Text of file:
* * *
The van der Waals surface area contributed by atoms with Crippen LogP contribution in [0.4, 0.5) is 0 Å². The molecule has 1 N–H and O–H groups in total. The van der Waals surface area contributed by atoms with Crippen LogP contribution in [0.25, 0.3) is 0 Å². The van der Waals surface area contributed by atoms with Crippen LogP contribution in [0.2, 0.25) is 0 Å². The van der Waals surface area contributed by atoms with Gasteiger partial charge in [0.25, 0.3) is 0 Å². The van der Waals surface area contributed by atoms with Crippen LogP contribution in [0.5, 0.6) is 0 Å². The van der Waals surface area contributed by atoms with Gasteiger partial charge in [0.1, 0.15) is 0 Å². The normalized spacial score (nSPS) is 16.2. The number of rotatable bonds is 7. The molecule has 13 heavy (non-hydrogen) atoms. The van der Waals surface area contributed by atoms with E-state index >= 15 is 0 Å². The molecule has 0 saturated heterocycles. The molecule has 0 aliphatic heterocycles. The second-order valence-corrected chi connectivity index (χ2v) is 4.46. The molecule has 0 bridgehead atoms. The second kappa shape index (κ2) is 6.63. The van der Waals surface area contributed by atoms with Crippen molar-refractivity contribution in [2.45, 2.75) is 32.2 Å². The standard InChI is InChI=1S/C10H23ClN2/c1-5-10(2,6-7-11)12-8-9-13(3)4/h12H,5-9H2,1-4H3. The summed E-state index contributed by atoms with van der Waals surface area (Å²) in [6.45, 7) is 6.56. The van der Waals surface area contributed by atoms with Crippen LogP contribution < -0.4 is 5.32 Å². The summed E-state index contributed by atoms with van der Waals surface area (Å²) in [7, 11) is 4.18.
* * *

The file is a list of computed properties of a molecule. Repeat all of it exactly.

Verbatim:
The van der Waals surface area contributed by atoms with Crippen LogP contribution in [0.4, 0.5) is 0 Å². The molecule has 1 N–H and O–H groups in total. The van der Waals surface area contributed by atoms with Crippen LogP contribution in [0.25, 0.3) is 0 Å². The van der Waals surface area contributed by atoms with Crippen LogP contribution in [0.2, 0.25) is 0 Å². The van der Waals surface area contributed by atoms with Gasteiger partial charge in [0.25, 0.3) is 0 Å². The van der Waals surface area contributed by atoms with Crippen LogP contribution in [0.5, 0.6) is 0 Å². The van der Waals surface area contributed by atoms with Gasteiger partial charge in [0.1, 0.15) is 0 Å². The normalized spacial score (nSPS) is 16.2. The number of rotatable bonds is 7. The molecule has 13 heavy (non-hydrogen) atoms. The van der Waals surface area contributed by atoms with E-state index >= 15 is 0 Å². The molecule has 0 saturated heterocycles. The molecule has 0 aliphatic heterocycles. The second-order valence-corrected chi connectivity index (χ2v) is 4.46. The molecule has 0 bridgehead atoms. The second kappa shape index (κ2) is 6.63. The van der Waals surface area contributed by atoms with Crippen molar-refractivity contribution in [2.45, 2.75) is 32.2 Å². The standard InChI is InChI=1S/C10H23ClN2/c1-5-10(2,6-7-11)12-8-9-13(3)4/h12H,5-9H2,1-4H3. The summed E-state index contributed by atoms with van der Waals surface area (Å²) in [6.45, 7) is 6.56. The van der Waals surface area contributed by atoms with Crippen LogP contribution < -0.4 is 5.32 Å². The summed E-state index contributed by atoms with van der Waals surface area (Å²) in [7, 11) is 4.18.